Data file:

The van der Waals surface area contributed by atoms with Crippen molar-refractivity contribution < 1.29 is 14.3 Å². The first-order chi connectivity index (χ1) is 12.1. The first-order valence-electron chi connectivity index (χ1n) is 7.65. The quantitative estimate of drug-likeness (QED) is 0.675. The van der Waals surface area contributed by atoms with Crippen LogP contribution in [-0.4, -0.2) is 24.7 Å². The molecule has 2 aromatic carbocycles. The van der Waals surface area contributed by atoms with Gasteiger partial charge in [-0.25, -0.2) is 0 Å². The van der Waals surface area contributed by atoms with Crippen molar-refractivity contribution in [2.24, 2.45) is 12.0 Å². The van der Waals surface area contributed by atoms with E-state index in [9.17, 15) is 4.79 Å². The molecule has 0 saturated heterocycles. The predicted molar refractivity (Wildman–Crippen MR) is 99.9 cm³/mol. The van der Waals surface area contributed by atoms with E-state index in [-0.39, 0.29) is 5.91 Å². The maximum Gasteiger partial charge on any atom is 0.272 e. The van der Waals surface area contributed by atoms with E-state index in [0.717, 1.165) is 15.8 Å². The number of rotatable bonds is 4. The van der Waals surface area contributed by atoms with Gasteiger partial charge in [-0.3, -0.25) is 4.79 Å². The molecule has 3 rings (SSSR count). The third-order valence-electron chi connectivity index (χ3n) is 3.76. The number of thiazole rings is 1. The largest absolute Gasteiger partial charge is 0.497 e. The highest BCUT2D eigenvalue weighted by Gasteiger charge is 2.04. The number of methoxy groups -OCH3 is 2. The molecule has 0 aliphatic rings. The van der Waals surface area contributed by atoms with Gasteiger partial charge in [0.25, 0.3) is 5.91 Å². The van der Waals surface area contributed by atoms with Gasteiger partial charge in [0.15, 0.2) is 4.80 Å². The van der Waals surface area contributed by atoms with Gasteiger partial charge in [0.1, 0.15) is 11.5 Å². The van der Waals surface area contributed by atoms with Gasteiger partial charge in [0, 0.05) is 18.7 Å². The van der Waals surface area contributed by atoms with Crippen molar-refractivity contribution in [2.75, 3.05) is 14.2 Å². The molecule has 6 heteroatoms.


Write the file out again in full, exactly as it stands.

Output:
The van der Waals surface area contributed by atoms with Crippen molar-refractivity contribution < 1.29 is 14.3 Å². The first-order chi connectivity index (χ1) is 12.1. The first-order valence-electron chi connectivity index (χ1n) is 7.65. The quantitative estimate of drug-likeness (QED) is 0.675. The van der Waals surface area contributed by atoms with Crippen LogP contribution in [-0.4, -0.2) is 24.7 Å². The molecule has 2 aromatic carbocycles. The van der Waals surface area contributed by atoms with Gasteiger partial charge in [-0.25, -0.2) is 0 Å². The van der Waals surface area contributed by atoms with Crippen molar-refractivity contribution in [2.24, 2.45) is 12.0 Å². The van der Waals surface area contributed by atoms with E-state index in [9.17, 15) is 4.79 Å². The molecule has 0 saturated heterocycles. The predicted molar refractivity (Wildman–Crippen MR) is 99.9 cm³/mol. The van der Waals surface area contributed by atoms with E-state index in [-0.39, 0.29) is 5.91 Å². The maximum Gasteiger partial charge on any atom is 0.272 e. The van der Waals surface area contributed by atoms with E-state index in [0.717, 1.165) is 15.8 Å². The number of rotatable bonds is 4. The van der Waals surface area contributed by atoms with Gasteiger partial charge in [-0.3, -0.25) is 4.79 Å². The molecule has 3 rings (SSSR count). The third-order valence-electron chi connectivity index (χ3n) is 3.76. The number of thiazole rings is 1. The largest absolute Gasteiger partial charge is 0.497 e. The highest BCUT2D eigenvalue weighted by Gasteiger charge is 2.04. The number of methoxy groups -OCH3 is 2. The molecule has 0 aliphatic rings. The van der Waals surface area contributed by atoms with Gasteiger partial charge in [0.25, 0.3) is 5.91 Å². The van der Waals surface area contributed by atoms with Gasteiger partial charge in [0.15, 0.2) is 4.80 Å². The van der Waals surface area contributed by atoms with Gasteiger partial charge in [0.1, 0.15) is 11.5 Å². The van der Waals surface area contributed by atoms with Gasteiger partial charge in [0, 0.05) is 18.7 Å². The van der Waals surface area contributed by atoms with Crippen molar-refractivity contribution in [2.75, 3.05) is 14.2 Å². The molecule has 6 heteroatoms.